Chet Pleban doesn’t really care if you like him; it’s not his job to make friends. For the past few decades, Pleban has been one of the most celebrated criminal defense attorneys in St. Louis, with most of his clients being accused police officers.
Pleban’s job is to make sure those clients get the aggressive defense he’s widely known to deliver. He’s been called a bulldog, a pit bull and a mediamonger – and those are some of the nicer things he’s been called. But whatever Pleban’s called, more often than not, his clients get acquitted.
Back in my days as a news reporter, I always knew that if my story involved Pleban, it wasn’t going to be boring. Pleban was a master of using the media to sway public opinion. But he says opening up to the media is like using a double-edged sword.
“When you’re quoted all the time and on TV all the time, that’s good and bad because if you stumble, it’s there for everybody to see,” Pleban says. “The greater the media attention, the greater the publicity if you fail. It doesn’t do your client any good, and it doesn’t do your career any good, either.”
But Pleban’s rarely failed.
He realized the power of the press while he was in his final year of law school at Saint Louis University in 1974. He says he’d gotten an internship with a law firm representing a federal drug enforcement unit and was helping in the defense of some agents who were accused of wrongdoing during a raid.
A Post-Dispatch reporter covering an inquiry thought Pleban was the primary attorney and asked him a question about the case. Pleban was later quoted in the paper, and his boss was furious – but he says the quote may have helped clear the agents.
In a lot of cases, it’s the prosecutors who divvy out information to the press, so Pleban feels it’s his job to try to even the playing field. Whether in pretrial press conferences or with quips just outside a courtroom, Pleban, back in the day, gave reporters like me something to talk about and always kept us captivated, wondering what was about to happen next.
One of his highest-profile cases was the trial of St. Louis police officer Robert Dodson in 1999. Dodson was charged with murder after a burglary suspect died of a head injury while the officer was trying to arrest him on a rooftop. In a dramatic trial, Pleban convinced the jury that Dodson was innocent.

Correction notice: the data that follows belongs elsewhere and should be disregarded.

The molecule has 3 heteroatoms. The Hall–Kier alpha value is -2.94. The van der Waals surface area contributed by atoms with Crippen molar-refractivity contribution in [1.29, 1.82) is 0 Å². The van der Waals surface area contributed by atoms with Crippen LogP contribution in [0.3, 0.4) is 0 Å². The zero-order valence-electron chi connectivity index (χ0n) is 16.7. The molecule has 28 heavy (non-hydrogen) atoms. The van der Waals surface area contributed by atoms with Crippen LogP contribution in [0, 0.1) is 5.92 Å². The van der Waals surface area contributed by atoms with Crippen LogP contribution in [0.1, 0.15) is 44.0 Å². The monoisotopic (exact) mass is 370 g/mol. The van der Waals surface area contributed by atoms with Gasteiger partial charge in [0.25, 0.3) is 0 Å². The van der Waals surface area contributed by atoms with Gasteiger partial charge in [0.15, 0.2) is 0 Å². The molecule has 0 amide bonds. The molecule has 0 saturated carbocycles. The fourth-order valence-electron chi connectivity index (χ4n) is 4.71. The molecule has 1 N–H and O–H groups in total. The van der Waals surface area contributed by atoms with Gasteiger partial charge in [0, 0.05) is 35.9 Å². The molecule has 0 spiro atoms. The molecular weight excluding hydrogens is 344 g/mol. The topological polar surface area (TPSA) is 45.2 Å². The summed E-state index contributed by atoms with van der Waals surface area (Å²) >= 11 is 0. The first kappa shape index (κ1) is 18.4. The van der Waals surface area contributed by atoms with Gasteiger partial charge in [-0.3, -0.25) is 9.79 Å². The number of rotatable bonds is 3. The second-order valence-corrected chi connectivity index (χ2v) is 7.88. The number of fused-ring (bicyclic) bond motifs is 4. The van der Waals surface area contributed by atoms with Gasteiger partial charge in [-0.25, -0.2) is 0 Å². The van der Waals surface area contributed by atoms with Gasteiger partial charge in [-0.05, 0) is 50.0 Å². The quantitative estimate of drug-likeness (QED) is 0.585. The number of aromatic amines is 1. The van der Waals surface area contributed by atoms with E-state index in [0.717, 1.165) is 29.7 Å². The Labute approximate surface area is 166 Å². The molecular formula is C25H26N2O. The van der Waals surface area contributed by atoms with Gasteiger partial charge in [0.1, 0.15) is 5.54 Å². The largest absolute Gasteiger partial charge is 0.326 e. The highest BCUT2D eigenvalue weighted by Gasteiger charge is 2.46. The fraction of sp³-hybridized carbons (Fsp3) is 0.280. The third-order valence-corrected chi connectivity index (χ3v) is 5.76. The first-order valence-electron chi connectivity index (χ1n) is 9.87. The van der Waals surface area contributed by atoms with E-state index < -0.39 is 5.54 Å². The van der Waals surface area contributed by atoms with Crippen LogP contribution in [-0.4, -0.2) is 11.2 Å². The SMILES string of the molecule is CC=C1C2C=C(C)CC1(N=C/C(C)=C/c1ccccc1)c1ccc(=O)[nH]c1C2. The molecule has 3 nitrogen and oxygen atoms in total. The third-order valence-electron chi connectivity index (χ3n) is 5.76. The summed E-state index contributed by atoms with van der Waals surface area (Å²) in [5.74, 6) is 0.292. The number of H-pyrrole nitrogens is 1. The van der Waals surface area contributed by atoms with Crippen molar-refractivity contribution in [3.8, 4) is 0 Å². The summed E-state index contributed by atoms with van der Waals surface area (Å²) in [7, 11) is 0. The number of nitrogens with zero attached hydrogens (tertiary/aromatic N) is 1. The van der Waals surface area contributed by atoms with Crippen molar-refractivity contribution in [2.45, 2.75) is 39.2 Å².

That trial inspired Pleban to write a thinly veiled novel based on the case titled Conviction of Innocence. Pleban says he was outraged that prosecutors charged Dodson even before the autopsy was completed. The feelings he wrote about in the book mirror the real-life angst and stress he still feels every time he waits for a verdict.
“When the jury goes into deliberations, and you are representing a person that you know is not guilty, that’s extremely stressful because you are playing for all the marbles,” Pleban says. “If you lose, and if your client is a police officer, and he goes to prison, that’s a potential death sentence.”
He’s writing a second book, by the way, expected to be released next spring. Pleban says writing has helped him unwind, as he admits the stress takes its toll.
At 67, he’s not willing to say he’s thinking about retirement, but he is trying to lighten his workload. He spends time between his homes in Florida and St. Louis, and the amount of preparation for trial is offset by walks on the beach.
He’s also relying more on his partners and his son, J.C. He says he’s known J.C. was going to be a great defense attorney ever since the day the kid was pulled over by a cop at 16 and talked his way out of a ticket.
“I told him if he gets pulled over again, ‘You tell the officer he has got to give you a ticket!’” Pleban says.
At the end of our talk, I serve him up a friendly softball media question: “What do you want readers to come away with from this column?”
In classic form, Pleban laughs and says, “Any answer I give you is going to be just as hokey as the question itself – isn’t that the answer?”
And as to how Conviction of Innocence ends, he glibly informs me I’ll have to buy it to find out. So I guess he’s still working the media – and still not really concerned if you like him or not.